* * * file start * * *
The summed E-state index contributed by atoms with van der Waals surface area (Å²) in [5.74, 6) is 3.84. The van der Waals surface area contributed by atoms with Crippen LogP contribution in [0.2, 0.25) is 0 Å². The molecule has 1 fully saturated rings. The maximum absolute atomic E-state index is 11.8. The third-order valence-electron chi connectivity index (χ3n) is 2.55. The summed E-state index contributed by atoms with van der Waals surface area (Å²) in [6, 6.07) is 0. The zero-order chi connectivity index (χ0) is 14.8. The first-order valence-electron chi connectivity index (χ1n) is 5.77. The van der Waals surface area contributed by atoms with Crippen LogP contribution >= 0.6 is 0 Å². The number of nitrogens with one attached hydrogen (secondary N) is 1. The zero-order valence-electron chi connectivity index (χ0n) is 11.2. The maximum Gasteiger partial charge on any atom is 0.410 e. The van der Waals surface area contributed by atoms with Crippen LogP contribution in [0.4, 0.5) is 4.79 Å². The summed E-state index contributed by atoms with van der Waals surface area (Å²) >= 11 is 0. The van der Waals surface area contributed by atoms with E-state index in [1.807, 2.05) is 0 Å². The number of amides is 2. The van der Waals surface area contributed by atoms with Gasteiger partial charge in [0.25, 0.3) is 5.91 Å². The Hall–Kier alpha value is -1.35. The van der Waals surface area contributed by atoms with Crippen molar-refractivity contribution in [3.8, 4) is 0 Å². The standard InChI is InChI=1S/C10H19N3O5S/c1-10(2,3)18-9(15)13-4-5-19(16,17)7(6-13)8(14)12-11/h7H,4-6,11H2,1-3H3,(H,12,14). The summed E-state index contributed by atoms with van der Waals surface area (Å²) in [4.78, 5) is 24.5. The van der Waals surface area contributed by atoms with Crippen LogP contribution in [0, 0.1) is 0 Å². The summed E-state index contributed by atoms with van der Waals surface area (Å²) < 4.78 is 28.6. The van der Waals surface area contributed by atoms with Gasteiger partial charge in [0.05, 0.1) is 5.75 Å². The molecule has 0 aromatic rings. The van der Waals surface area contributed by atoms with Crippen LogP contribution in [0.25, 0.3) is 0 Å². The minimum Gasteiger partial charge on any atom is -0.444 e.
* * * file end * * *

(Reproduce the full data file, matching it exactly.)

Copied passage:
The summed E-state index contributed by atoms with van der Waals surface area (Å²) in [5.74, 6) is 3.84. The van der Waals surface area contributed by atoms with Crippen LogP contribution in [0.2, 0.25) is 0 Å². The molecule has 1 fully saturated rings. The maximum absolute atomic E-state index is 11.8. The third-order valence-electron chi connectivity index (χ3n) is 2.55. The summed E-state index contributed by atoms with van der Waals surface area (Å²) in [6, 6.07) is 0. The zero-order chi connectivity index (χ0) is 14.8. The first-order valence-electron chi connectivity index (χ1n) is 5.77. The van der Waals surface area contributed by atoms with Crippen LogP contribution >= 0.6 is 0 Å². The number of nitrogens with one attached hydrogen (secondary N) is 1. The zero-order valence-electron chi connectivity index (χ0n) is 11.2. The maximum Gasteiger partial charge on any atom is 0.410 e. The van der Waals surface area contributed by atoms with Crippen LogP contribution in [0.4, 0.5) is 4.79 Å². The summed E-state index contributed by atoms with van der Waals surface area (Å²) >= 11 is 0. The van der Waals surface area contributed by atoms with E-state index in [1.807, 2.05) is 0 Å². The number of amides is 2. The van der Waals surface area contributed by atoms with Gasteiger partial charge in [0.25, 0.3) is 5.91 Å². The Hall–Kier alpha value is -1.35. The van der Waals surface area contributed by atoms with Crippen molar-refractivity contribution in [3.8, 4) is 0 Å². The standard InChI is InChI=1S/C10H19N3O5S/c1-10(2,3)18-9(15)13-4-5-19(16,17)7(6-13)8(14)12-11/h7H,4-6,11H2,1-3H3,(H,12,14). The summed E-state index contributed by atoms with van der Waals surface area (Å²) in [4.78, 5) is 24.5. The van der Waals surface area contributed by atoms with Crippen LogP contribution in [0, 0.1) is 0 Å². The summed E-state index contributed by atoms with van der Waals surface area (Å²) < 4.78 is 28.6. The van der Waals surface area contributed by atoms with Gasteiger partial charge in [0.05, 0.1) is 5.75 Å². The molecule has 0 aromatic rings. The van der Waals surface area contributed by atoms with Crippen LogP contribution in [0.25, 0.3) is 0 Å². The minimum Gasteiger partial charge on any atom is -0.444 e.